A new kind of nanotechnology is being developed to interact with cells in a very systematic way. This nanotechnology is built using the latest advancements in DNA nanotech, which incorporates self-constructing “DNA origami” nanostructures, DNA sequences folded into structures that contain a payload meant to alter a target cell. This technology also makes use of the data encoded in nucleic acid for logic functions and circuitry calculations (necessary for the “programming” of the structures), and aptamers (sequence-specific nucleic acids), which have particular molecular-binding qualities. The DNA origami is constructed into a clam-like shape so a payload can fit inside and is only released when the DNA nanostructure is opened after aptamers undergo reaction, acting as a key that unlocks the whole structure. These constructions when opened deliver a chemical signal or anti-body for a cell, allowing for control/repair of the cell’s functions or for its use in the immune system. (Elbaz and Willner 276) Working nanorobots built from nucleic acids have incredible potential in nanomedicine. “The ability to control the configuration of the robots through the use of specific cell markers and to direct them to target cells by means of autonomous logic operations” can make treatments that zero in on cancer cells with high particularity and precision. (Elbaz and Willner 277).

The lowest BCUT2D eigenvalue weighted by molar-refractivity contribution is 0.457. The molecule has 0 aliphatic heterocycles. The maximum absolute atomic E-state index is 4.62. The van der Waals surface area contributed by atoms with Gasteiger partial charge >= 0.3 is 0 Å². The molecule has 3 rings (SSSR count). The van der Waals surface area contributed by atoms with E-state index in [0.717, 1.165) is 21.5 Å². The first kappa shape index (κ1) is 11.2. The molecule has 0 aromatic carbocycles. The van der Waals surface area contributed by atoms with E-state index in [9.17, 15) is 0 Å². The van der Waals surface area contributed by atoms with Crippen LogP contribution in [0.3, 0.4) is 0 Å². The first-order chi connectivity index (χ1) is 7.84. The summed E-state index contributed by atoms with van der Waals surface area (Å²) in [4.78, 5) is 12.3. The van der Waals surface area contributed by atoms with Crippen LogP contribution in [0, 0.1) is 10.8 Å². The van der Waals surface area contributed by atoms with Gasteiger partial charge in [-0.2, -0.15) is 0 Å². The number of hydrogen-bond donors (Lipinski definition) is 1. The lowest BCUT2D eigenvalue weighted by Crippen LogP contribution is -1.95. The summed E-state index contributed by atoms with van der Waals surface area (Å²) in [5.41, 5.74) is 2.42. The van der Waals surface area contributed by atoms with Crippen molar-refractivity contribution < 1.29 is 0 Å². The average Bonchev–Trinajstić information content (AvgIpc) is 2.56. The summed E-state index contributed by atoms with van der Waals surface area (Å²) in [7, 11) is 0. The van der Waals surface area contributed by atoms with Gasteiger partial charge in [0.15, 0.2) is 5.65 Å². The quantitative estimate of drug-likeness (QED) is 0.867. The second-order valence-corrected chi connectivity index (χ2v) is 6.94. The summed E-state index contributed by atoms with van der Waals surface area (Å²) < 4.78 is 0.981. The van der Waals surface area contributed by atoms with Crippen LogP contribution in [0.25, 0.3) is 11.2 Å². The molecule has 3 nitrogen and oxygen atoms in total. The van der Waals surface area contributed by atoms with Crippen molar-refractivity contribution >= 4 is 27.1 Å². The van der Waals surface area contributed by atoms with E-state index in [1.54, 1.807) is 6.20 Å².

Another newly developed application of nanotechnology in medicine is the nanostructure being used as an artificial enzyme. Natural enzymes catalyze reactions and allow the processes in our bodies to activate with less energy, thus increase the speed of said processes. However, these natural enzymes have drawbacks in being artificially produced, such as low functioning structural integrity, low durability and susceptibility to their environment, and heavy creation and purification expenses (Lin et al. A). Entirely artificial enzyme nanostructures, or “nanozymes”, eliminate these drawbacks and have shown improvement in their usefulness, construction, and versatility. This new enzyme-nanotechnology comes in a variety of forms: carbon-based nanoparticles, metal-based nanoparticles, and metal oxide-based nanoparticles. These artificial enzymes also are more beneficial than natural enzymes in that they have a larger surface area and can also have other particular abilities aside from catalysis. (Lin et al. B) This allows them to deliver treatment to a greater area and have more interaction with cells and the outside environment in general, as they are exposed to more of it (in terms of area).